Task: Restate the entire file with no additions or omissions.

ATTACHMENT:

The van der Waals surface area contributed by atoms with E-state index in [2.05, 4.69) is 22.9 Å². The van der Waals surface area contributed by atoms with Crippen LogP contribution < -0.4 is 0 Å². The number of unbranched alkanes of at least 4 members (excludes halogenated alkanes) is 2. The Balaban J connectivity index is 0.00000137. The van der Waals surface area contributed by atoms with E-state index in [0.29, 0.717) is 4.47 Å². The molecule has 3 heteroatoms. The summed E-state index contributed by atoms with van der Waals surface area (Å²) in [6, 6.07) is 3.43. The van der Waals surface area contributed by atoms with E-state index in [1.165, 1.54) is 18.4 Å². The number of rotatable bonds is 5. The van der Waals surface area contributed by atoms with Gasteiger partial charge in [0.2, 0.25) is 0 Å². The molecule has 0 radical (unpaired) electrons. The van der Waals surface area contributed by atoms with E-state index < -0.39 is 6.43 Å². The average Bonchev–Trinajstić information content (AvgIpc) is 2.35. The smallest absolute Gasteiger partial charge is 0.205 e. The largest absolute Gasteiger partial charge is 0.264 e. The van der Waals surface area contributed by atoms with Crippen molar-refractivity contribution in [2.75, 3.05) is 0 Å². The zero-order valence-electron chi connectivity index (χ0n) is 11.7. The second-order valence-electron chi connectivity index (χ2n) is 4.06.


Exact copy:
The van der Waals surface area contributed by atoms with E-state index in [2.05, 4.69) is 22.9 Å². The van der Waals surface area contributed by atoms with Crippen LogP contribution < -0.4 is 0 Å². The number of unbranched alkanes of at least 4 members (excludes halogenated alkanes) is 2. The Balaban J connectivity index is 0.00000137. The van der Waals surface area contributed by atoms with E-state index in [0.29, 0.717) is 4.47 Å². The molecule has 3 heteroatoms. The summed E-state index contributed by atoms with van der Waals surface area (Å²) in [6, 6.07) is 3.43. The van der Waals surface area contributed by atoms with E-state index in [1.165, 1.54) is 18.4 Å². The number of rotatable bonds is 5. The van der Waals surface area contributed by atoms with Gasteiger partial charge in [0.2, 0.25) is 0 Å². The molecule has 0 radical (unpaired) electrons. The van der Waals surface area contributed by atoms with E-state index < -0.39 is 6.43 Å². The average Bonchev–Trinajstić information content (AvgIpc) is 2.35. The smallest absolute Gasteiger partial charge is 0.205 e. The largest absolute Gasteiger partial charge is 0.264 e. The van der Waals surface area contributed by atoms with Crippen molar-refractivity contribution in [2.75, 3.05) is 0 Å². The zero-order valence-electron chi connectivity index (χ0n) is 11.7. The second-order valence-electron chi connectivity index (χ2n) is 4.06.